Huntsman’s approach is also shared by Twitter co-founder Biz Stone, who has an estimated net worth of about $200 million. Stone has developed a theme around the “compound interest of altruism.” He explains this theory, stating, “Through the compact impact of altruism, I came to understand that people are doing philanthropy wrong. People generally think about charitable work the wrong way. They think that when they’re older and comfortable they’ll give some amount of money to something but that’s not the way to do it. The way to do it is to get involved as early on as possible because . . . the impact you’ll have over your lifetime is far greater than anything you could possibly do if you wait until you think you’re comfortable.”
Huntsman and Stone’s outlook on charitable giving pose many questions, some of them being whether tithing to a church should be regarded as charity and if philanthropy has become the future of marketing?
See Andrew Cave, Giving to Your Church Doesn’t Count: Jon Huntsman Sr. and Twitter’s Biz Stone On New Philanthropy, Forbes, June 23, 2014.
Monday, June 2, 2014
Muhammad Munir (International Islamic University, Department of Law) recently published an article entitled, The Share of Orphaned Grandchild Under Islamic Law and Pakistani Legal System: A Re-Evaluation of Representational Succession in Section 4 of the Muslim Family Laws Ordinance 1961, (May 10, 2014). Provided below is the abstract from SSRN:
The issue of the share of grandchild in section 4 of the Muslim Family Laws Ordinance 1961 in Pakistan has sparked the hottest debates on the law of inheritance. The work in hand discusses this controversial issue to find out, first, the background of this thorny issue; secondly, to evaluate the arguments of the supporters and opponents of representational succession; thirdly, to check the Islamicity of section 4; fourthly, to analyse how is this section interpreted by the higher Courts in Pakistan; finally, this work looks at the possible alternative to section 4 or representational succession. The major outcomes are: that the vast majority of scholars consider representational succession as a re-writing of the Islamic law of inheritance; that interpretation of section 4 by the superior courts in Pakistan amounts to the situation as if the Ordinance had not been enacted; that experts of this field prefer ‘obligatory bequest’ over representational succession but the option of bequest has too many hidden problems. Obligatory bequest is not a good alternative to representational succession because it would amount to an acknowledgment of the fact that the state has shifted the burden of taking care of the orphans to individuals. In other words, the state has failed to do one of its duties.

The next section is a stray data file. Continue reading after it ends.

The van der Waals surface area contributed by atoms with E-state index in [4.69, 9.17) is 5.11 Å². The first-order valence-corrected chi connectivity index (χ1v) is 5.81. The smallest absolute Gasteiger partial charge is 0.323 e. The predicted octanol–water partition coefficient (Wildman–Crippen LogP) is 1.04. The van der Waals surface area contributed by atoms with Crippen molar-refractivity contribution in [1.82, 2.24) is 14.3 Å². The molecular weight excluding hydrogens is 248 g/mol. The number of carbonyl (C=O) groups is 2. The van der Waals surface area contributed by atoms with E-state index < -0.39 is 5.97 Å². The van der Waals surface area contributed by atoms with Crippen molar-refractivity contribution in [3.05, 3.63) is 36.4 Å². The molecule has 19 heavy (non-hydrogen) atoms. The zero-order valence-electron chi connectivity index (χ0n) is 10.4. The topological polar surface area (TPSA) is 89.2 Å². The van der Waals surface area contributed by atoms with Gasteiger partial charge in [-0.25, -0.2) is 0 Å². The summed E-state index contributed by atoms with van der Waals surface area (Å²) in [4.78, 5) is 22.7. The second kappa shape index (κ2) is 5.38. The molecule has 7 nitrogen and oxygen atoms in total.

Saturday, April 26, 2014
Your estate plan should be consistent with your religious views, because religious issues will likely be present in your final medical decisions, funeral arrangements, will distributions, and the overall “tone” of your estate planning documents.
If you’re not religious, then you should still make that point clear to your family so their religious observances are not imposed upon you. Even if you are personally indifferent, addressing religious issues can avoid painful family strife.
Agents and fiduciaries should also be given guidance consistent with your religious views, including the authority to disburse funds for religious education, religious travel, and charitable giving.
See Martin M. Shenkman, Religious Estate Planning, Wealth Strategies Journal, March 17, 2011.
Special thanks to Jim Hillhouse (Professional Legal Marketing (PLM, Inc.)) for bringing this article to my attention.